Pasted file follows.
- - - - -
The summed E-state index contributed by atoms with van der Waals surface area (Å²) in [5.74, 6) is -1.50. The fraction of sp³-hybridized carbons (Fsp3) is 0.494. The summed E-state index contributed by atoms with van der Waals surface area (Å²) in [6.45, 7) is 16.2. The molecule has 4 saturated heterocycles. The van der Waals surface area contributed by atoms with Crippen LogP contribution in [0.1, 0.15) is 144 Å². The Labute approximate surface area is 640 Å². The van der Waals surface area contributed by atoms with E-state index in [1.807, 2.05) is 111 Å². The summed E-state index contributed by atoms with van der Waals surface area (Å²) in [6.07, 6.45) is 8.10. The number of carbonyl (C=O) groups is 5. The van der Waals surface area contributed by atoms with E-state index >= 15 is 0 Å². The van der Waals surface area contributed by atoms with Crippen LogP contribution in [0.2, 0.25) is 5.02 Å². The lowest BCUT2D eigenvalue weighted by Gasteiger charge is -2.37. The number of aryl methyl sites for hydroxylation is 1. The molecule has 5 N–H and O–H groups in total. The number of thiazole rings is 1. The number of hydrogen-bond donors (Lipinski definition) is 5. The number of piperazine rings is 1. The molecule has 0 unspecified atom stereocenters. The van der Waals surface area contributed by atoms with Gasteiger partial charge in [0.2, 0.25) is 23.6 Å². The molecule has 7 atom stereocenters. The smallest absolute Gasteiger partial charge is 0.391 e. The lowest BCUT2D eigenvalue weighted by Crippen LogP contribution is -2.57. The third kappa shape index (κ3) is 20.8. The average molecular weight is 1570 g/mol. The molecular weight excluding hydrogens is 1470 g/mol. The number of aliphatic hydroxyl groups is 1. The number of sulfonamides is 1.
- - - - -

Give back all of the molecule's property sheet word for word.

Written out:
The summed E-state index contributed by atoms with van der Waals surface area (Å²) in [5.74, 6) is -1.50. The fraction of sp³-hybridized carbons (Fsp3) is 0.494. The summed E-state index contributed by atoms with van der Waals surface area (Å²) in [6.45, 7) is 16.2. The molecule has 4 saturated heterocycles. The van der Waals surface area contributed by atoms with Crippen LogP contribution in [0.1, 0.15) is 144 Å². The Labute approximate surface area is 640 Å². The van der Waals surface area contributed by atoms with E-state index in [1.807, 2.05) is 111 Å². The summed E-state index contributed by atoms with van der Waals surface area (Å²) in [6.07, 6.45) is 8.10. The number of carbonyl (C=O) groups is 5. The van der Waals surface area contributed by atoms with E-state index >= 15 is 0 Å². The van der Waals surface area contributed by atoms with Crippen LogP contribution in [0.2, 0.25) is 5.02 Å². The lowest BCUT2D eigenvalue weighted by Gasteiger charge is -2.37. The number of aryl methyl sites for hydroxylation is 1. The molecule has 5 N–H and O–H groups in total. The number of thiazole rings is 1. The number of hydrogen-bond donors (Lipinski definition) is 5. The number of piperazine rings is 1. The molecule has 0 unspecified atom stereocenters. The van der Waals surface area contributed by atoms with Gasteiger partial charge in [0.2, 0.25) is 23.6 Å². The molecule has 7 atom stereocenters. The smallest absolute Gasteiger partial charge is 0.391 e. The lowest BCUT2D eigenvalue weighted by Crippen LogP contribution is -2.57. The third kappa shape index (κ3) is 20.8. The average molecular weight is 1570 g/mol. The molecular weight excluding hydrogens is 1470 g/mol. The number of aliphatic hydroxyl groups is 1. The number of sulfonamides is 1.